No, not necessarily what he thought about it. Not that he definitely wouldn’t slip his own opinion into it. Every preacher does. But Pharisee scribes would make a pretense of insisting they were defending Pharisee tradition: “This is what the great ravim of the past have taught, and it’s not right for me to question their wisdom.”

Of course, if you ever get round to reading what they taught, namely the Mishna, you’ll find out the great Pharisee rabbis taught all sorts of things. There’s an old joke, “Ask two Jews, get three opinions.” It’s absolutely true of the Mishna. If any scribe wanted to preach their own point of view, it was mighty easy to find one of the rabbis was kinda leaning their way. So they could emphasize the heck out of that favorite rabbi. All while “remaining true” to the elders’ tradition. Well, one elder’s tradition, anyway.

But don’t get the idea Pharisees were passive sheep who didn’t realize what their scribes were up to. They knew exactly what was going on. (When it was their turn to teach, they did it themselves.) It’s why Pharisee lessons would turn into debates: Other scribes would respond, “But what about what this rabbi said?” or “But Rabbi Such-and-so says just the opposite.” Pharisee students learned to do it too. They’d challenge the scribe, and the scribe would answer questions. In theory this was a good Socratic education. In reality it’d often turn into wasteful, stupid squabbles, just like you’d find in any seminary coffeehouse.

Okay, you’ve read the Sermon on the Mount, I take it. Any of this describe at all how Jesus preached? Not even close.

How Jesus teaches.

’Cause Jesus didn’t quote rabbis. He quoted the bible; he quoted the Law a bunch of different times. But the only authority he appealed to was himself.

Matthew 5.21-22 KWL
21 “You heard this said to the ancients: ‘You will not murder.’ Ex 20.13, Dt 5.17
Whoever murders will be subject to judgment.
22 And I tell you this: Everybody angry with their sibling will be subject to judgment.
Whoever tells their sibling, ‘You dumbass,’ will be subject to the Senate.
Whoever says, ‘You moron,’ will be subject to a trash-heap of fire.”

“And I tell you this.” That’s not how Pharisees taught. That’s how they avoided teaching. It was always “Moses told us,” or “Rabbi Whatshisface says.” Never “I tell you.” Jesus didn’t only do it once either. It’s all over the Sermon.

Matthew 5.27-28 KWL
27 “You heard this said: ‘You will not adulter.’ Ex 20.14, Dt 5.18
28 And I tell you this: Everybody who looks at a woman to covet her,
has now adultered with her in their heart.”
Matthew 5.33-34 KWL
33 “Again, you heard this said to the ancients: You will not perjure. Lv 19.12
You’ll make restitution to the Lord for your oaths. Dt 23.23
34 And I tell you: Don’t swear at all.
Not ‘By heaven!’—it’s God’s throne.” Ps 11.4
Matthew 5.38-39 KWL
38 “You heard this said: ‘Eye for eye. Tooth for tooth.’ Ex 21.24, Lv 24.20, Dt 19.21
39 And I tell you: No comparing yourself to evil.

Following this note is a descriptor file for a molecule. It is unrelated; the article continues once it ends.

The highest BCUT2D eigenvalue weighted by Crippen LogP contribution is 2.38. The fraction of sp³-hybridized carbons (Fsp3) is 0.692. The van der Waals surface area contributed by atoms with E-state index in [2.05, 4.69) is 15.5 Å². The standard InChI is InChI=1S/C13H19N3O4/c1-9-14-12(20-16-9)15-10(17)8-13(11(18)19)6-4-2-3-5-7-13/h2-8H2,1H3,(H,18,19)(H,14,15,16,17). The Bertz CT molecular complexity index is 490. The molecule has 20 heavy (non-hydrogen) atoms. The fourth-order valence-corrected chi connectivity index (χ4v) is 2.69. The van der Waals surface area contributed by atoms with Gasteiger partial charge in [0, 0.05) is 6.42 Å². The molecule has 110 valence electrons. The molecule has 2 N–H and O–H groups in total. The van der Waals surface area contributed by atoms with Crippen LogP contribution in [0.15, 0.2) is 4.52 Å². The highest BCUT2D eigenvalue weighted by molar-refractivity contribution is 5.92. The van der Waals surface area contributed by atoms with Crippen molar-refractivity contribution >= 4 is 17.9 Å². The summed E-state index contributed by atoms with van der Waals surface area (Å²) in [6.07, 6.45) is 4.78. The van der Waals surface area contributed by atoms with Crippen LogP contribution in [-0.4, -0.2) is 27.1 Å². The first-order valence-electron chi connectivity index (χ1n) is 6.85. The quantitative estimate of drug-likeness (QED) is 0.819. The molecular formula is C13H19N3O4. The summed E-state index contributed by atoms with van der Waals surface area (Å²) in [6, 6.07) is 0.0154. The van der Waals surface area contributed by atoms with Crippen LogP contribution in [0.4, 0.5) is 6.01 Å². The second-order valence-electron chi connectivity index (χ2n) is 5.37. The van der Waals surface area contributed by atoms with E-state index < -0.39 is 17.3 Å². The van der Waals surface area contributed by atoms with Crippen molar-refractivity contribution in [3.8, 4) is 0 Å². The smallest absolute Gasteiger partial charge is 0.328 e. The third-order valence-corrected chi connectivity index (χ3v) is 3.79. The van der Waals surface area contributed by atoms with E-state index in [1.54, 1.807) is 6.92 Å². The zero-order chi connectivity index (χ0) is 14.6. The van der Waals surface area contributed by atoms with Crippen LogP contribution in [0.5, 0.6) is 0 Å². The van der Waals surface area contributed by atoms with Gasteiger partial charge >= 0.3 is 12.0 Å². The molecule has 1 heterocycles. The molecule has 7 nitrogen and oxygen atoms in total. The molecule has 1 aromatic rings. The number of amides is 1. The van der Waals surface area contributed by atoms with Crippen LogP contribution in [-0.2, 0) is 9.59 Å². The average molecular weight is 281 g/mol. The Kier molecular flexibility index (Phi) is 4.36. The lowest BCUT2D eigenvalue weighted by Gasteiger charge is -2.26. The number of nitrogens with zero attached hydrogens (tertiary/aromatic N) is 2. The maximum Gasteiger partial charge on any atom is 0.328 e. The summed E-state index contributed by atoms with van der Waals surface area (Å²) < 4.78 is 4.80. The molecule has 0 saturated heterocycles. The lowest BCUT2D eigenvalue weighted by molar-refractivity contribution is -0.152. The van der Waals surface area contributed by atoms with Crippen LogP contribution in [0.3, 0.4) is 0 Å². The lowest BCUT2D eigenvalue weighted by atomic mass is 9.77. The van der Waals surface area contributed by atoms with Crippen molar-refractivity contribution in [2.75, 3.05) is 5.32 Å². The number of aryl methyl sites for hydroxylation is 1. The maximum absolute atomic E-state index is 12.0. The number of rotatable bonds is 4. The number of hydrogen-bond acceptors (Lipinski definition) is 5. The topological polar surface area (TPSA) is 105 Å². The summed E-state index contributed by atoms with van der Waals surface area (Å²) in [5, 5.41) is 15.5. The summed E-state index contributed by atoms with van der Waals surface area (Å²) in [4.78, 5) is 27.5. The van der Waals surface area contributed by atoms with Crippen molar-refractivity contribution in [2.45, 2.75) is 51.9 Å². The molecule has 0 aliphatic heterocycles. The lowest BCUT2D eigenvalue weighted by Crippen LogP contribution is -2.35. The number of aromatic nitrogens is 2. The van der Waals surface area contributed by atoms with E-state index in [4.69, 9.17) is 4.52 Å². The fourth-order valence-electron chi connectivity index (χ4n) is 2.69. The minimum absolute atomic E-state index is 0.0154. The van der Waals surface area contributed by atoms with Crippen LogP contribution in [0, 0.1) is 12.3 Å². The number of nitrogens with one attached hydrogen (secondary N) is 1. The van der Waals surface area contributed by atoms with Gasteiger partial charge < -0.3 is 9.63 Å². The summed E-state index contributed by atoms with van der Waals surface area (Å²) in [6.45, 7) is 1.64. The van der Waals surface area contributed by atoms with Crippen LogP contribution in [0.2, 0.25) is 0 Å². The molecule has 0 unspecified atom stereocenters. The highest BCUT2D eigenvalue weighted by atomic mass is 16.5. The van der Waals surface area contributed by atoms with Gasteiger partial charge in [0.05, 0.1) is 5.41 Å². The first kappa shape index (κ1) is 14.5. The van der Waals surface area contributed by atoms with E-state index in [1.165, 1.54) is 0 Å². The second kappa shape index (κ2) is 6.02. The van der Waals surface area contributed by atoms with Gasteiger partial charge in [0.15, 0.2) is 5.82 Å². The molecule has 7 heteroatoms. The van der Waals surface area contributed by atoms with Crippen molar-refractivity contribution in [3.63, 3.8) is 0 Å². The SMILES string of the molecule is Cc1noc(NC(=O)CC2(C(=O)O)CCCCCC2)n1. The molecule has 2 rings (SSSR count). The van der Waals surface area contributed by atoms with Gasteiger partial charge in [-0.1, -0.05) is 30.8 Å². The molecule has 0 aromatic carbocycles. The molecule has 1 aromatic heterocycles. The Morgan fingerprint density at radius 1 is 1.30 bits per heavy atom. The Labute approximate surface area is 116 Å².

Instead, whoever punches you on the right side of your jaw: Turn from them all the more.”
Matthew 5.43-44 KWL
43 “You heard this said: ‘You’ll love your neighbor.’ Lv 19.18 And you’ll hate your enemy.
44 And I tell you: Love your enemies and pray for your persecutors.”

All over the gospels, really. Every time Jesus said, “Amen, I promise you” (KJV “Verily I say unto you”) —and he said it a lot—he was claiming the authority to make definitive statements about God.

Various translations have Jesus say, “But I say to you,” following the KJV’s bad habit of translating de/“and” as “but.” It gives people the sense Jesus was replacing the Law’s teaching with his own, which goes against what Jesus himself said in the Sermon. Jesus wasn’t correcting the Law; he was expounding on it. The Pharisees had taught the people loopholes for each of these commands. Jesus closed those loopholes. To put it in video game terms, God doesn’t grant us cheat codes, but extra lives. He about grace.

People weren’t used to this practice. It startled them. Some of them likely thought, “Can he do that?”—and either figured no he couldn’t, and were outraged; or figured Jesus could, ’cause he’s a prophet or Messiah or something.

In our day, we too often get the idea anybody can. Because the Holy Spirit lives within us Christians, a lot of us figure we have the power to make definitive statements about God. Um… not really. We might think we have clever insights, or even new revelations, but only Jesus gets to define who God is. Messiah’s the teacher; we’re the students. Mt 23.8 Doesn’t matter if you think you’re a prophet. Follow him.

A departure from Pharisee tradition.

Not only did Jesus claim the right to make definitive statements: You’re gonna see in the gospels how he sometimes went entirely against Pharisee traditions.

Yep. Critiqued it. Criticized some of its teachings as violations of the Law. Deliberately violated their customs, like when he cured people on Sabbath. Called all their loophole-seeking “hypocrisy.” ’Cause it totally was.

Part of the reason Jesus came to this earth was to reroute his people back onto the right path. The rabbis had unwittingly made some devilish errors. But Jesus came to destroy the devil’s works. 1Jn 3.8 Where they got him wrong, ’cause we all get him wrong, Jesus came to set us right.

But as you recall, many people hate being told they’re wrong. Hate being proven wrong. Hate anybody who shows them so; instead of reforming their behavior and getting back on track, they attack the messenger. It’s why so many Pharisees decided Jesus was their mortal foe, and tried to get him killed. And succeeded.

It wasn’t because they were jealous of his charisma.